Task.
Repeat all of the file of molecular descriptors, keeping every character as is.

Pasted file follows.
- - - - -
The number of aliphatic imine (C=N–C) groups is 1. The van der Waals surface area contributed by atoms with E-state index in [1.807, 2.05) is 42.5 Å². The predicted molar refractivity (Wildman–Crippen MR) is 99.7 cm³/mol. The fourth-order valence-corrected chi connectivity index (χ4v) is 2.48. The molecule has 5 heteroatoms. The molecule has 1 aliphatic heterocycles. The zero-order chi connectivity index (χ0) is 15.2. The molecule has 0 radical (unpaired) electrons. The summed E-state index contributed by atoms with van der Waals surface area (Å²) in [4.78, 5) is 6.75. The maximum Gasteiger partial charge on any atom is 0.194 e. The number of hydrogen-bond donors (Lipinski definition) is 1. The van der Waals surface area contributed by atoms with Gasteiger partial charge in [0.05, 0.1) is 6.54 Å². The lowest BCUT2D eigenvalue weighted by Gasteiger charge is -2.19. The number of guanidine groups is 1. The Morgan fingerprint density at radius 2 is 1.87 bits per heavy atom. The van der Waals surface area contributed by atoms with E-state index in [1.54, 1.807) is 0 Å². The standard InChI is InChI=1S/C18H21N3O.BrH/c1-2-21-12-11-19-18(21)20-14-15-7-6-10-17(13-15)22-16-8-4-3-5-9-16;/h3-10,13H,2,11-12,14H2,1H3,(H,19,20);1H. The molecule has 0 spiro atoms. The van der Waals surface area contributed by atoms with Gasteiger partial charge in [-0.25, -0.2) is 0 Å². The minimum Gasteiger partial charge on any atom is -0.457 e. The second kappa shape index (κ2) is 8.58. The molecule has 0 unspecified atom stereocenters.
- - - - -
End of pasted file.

The number of aliphatic imine (C=N–C) groups is 1. The van der Waals surface area contributed by atoms with E-state index in [1.807, 2.05) is 42.5 Å². The predicted molar refractivity (Wildman–Crippen MR) is 99.7 cm³/mol. The fourth-order valence-corrected chi connectivity index (χ4v) is 2.48. The molecule has 5 heteroatoms. The molecule has 1 aliphatic heterocycles. The zero-order chi connectivity index (χ0) is 15.2. The molecule has 0 radical (unpaired) electrons. The summed E-state index contributed by atoms with van der Waals surface area (Å²) in [4.78, 5) is 6.75. The maximum Gasteiger partial charge on any atom is 0.194 e. The number of hydrogen-bond donors (Lipinski definition) is 1. The van der Waals surface area contributed by atoms with Gasteiger partial charge in [0.05, 0.1) is 6.54 Å². The lowest BCUT2D eigenvalue weighted by Gasteiger charge is -2.19. The number of guanidine groups is 1. The Morgan fingerprint density at radius 2 is 1.87 bits per heavy atom. The van der Waals surface area contributed by atoms with E-state index in [1.54, 1.807) is 0 Å². The standard InChI is InChI=1S/C18H21N3O.BrH/c1-2-21-12-11-19-18(21)20-14-15-7-6-10-17(13-15)22-16-8-4-3-5-9-16;/h3-10,13H,2,11-12,14H2,1H3,(H,19,20);1H. The molecule has 0 spiro atoms. The van der Waals surface area contributed by atoms with Gasteiger partial charge in [-0.25, -0.2) is 0 Å². The minimum Gasteiger partial charge on any atom is -0.457 e. The second kappa shape index (κ2) is 8.58. The molecule has 0 unspecified atom stereocenters.